A transient financial instrument perhaps.

And thats different than money how?

Do you think a wire transfer "is money?" A credit card transaction? PayPal?

If the native prices is dollars, and JWatts' criminals just use Bitcoin to pass dollars with cryptography, it again looks less like money itself.

Maybe it was supposed to be an anarchist's democracy. Rather than The Man, it would be us, with our computers. Well that didn't last long.

I don't even really understand that. It was never about democracy, it was about having an untraceable source of currency for technically astute members. It was always a very elite club. Invented primarily so that the users could buy what they want with it, without regard to taxes, illegal drug transactions or other laws.

(that is a terrible article for the same reason that anonymous elites are a real problem for the democratic dreams there described)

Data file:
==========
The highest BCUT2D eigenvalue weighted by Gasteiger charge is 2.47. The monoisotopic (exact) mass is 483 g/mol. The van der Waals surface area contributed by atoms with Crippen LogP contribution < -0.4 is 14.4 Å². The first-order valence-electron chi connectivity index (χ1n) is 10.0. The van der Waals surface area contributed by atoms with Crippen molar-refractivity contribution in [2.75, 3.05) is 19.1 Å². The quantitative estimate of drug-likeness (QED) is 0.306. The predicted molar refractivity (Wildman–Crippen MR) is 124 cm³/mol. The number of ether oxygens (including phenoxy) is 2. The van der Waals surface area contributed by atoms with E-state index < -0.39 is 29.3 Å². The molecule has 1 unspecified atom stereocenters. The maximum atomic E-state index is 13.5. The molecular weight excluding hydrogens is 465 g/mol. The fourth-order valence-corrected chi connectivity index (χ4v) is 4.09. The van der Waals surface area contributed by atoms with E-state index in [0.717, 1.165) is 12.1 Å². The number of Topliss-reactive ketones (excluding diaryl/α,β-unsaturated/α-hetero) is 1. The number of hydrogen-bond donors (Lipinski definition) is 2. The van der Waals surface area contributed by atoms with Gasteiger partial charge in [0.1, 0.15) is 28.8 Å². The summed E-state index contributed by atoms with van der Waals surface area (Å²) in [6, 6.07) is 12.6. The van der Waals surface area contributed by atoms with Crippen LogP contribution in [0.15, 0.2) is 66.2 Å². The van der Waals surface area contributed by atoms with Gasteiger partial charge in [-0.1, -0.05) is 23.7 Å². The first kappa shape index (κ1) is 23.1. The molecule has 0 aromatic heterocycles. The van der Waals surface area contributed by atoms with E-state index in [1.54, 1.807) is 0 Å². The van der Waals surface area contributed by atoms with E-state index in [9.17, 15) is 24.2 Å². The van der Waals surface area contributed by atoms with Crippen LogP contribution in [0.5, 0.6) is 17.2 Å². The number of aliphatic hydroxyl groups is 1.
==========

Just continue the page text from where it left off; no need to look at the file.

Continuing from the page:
That article doesn't make the case for crypto currencies being democratic. It uses the word democracy, but then conflates democracy (a political system) with rights. It makes the explicit case that bitcoins can be used to circumvent authority. That's not the same as democracy.

"One of these inherent Enlightenment ideals imbued in both democracy and Bitcoin, is the notion of equality. Fundamentally, this ideal inhabits that all men should enjoy equal rights under the law, and includes issues such as freedom of speech and property rights. This, of course, is very present within the Bitcoin-protocol. As opposed to bank-money, which can be censored at will (as the Wikileaks Banking Blockade has shown the world) it is absolutely not possible to censor payments with Bitcoin, since these payments do not require a middleman, and literally consist of cryptographically protected information – a pure and therefore very equal form of free speech if you will. For similar reasons, arbitrary confiscations of wealth – as seen in Cyprus – are simply out of the question as long as bitcoins are stored securely."